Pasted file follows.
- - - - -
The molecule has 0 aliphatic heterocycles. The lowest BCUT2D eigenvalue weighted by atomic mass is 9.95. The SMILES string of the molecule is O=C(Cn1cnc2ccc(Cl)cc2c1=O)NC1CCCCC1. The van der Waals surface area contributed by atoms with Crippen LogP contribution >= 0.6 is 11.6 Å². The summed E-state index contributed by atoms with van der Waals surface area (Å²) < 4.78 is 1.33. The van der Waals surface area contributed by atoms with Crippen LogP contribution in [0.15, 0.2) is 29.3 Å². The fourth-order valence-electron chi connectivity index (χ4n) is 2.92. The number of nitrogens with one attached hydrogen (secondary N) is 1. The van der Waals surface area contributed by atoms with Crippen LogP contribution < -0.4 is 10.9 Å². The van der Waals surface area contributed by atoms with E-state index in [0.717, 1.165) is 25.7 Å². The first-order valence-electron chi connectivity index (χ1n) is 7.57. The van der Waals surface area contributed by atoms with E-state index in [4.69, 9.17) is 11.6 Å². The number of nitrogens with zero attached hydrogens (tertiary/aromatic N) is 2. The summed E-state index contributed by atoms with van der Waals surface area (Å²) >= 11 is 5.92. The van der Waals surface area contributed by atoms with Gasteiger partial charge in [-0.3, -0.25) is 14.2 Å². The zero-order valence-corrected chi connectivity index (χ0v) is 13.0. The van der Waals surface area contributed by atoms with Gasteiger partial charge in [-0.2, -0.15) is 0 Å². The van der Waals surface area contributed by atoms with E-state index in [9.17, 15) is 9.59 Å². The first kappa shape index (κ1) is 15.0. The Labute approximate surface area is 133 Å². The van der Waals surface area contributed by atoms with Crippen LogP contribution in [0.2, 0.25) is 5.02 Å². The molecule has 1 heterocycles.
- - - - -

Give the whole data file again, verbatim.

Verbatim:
The molecule has 0 aliphatic heterocycles. The lowest BCUT2D eigenvalue weighted by atomic mass is 9.95. The SMILES string of the molecule is O=C(Cn1cnc2ccc(Cl)cc2c1=O)NC1CCCCC1. The van der Waals surface area contributed by atoms with Crippen LogP contribution >= 0.6 is 11.6 Å². The summed E-state index contributed by atoms with van der Waals surface area (Å²) < 4.78 is 1.33. The van der Waals surface area contributed by atoms with Crippen LogP contribution in [0.15, 0.2) is 29.3 Å². The fourth-order valence-electron chi connectivity index (χ4n) is 2.92. The number of nitrogens with one attached hydrogen (secondary N) is 1. The van der Waals surface area contributed by atoms with Crippen LogP contribution < -0.4 is 10.9 Å². The van der Waals surface area contributed by atoms with E-state index in [0.717, 1.165) is 25.7 Å². The first-order valence-electron chi connectivity index (χ1n) is 7.57. The van der Waals surface area contributed by atoms with E-state index in [4.69, 9.17) is 11.6 Å². The number of nitrogens with zero attached hydrogens (tertiary/aromatic N) is 2. The summed E-state index contributed by atoms with van der Waals surface area (Å²) >= 11 is 5.92. The van der Waals surface area contributed by atoms with Gasteiger partial charge in [-0.3, -0.25) is 14.2 Å². The zero-order valence-corrected chi connectivity index (χ0v) is 13.0. The van der Waals surface area contributed by atoms with Gasteiger partial charge in [-0.2, -0.15) is 0 Å². The van der Waals surface area contributed by atoms with E-state index in [9.17, 15) is 9.59 Å². The first kappa shape index (κ1) is 15.0. The Labute approximate surface area is 133 Å². The van der Waals surface area contributed by atoms with Crippen LogP contribution in [0.2, 0.25) is 5.02 Å². The molecule has 1 heterocycles.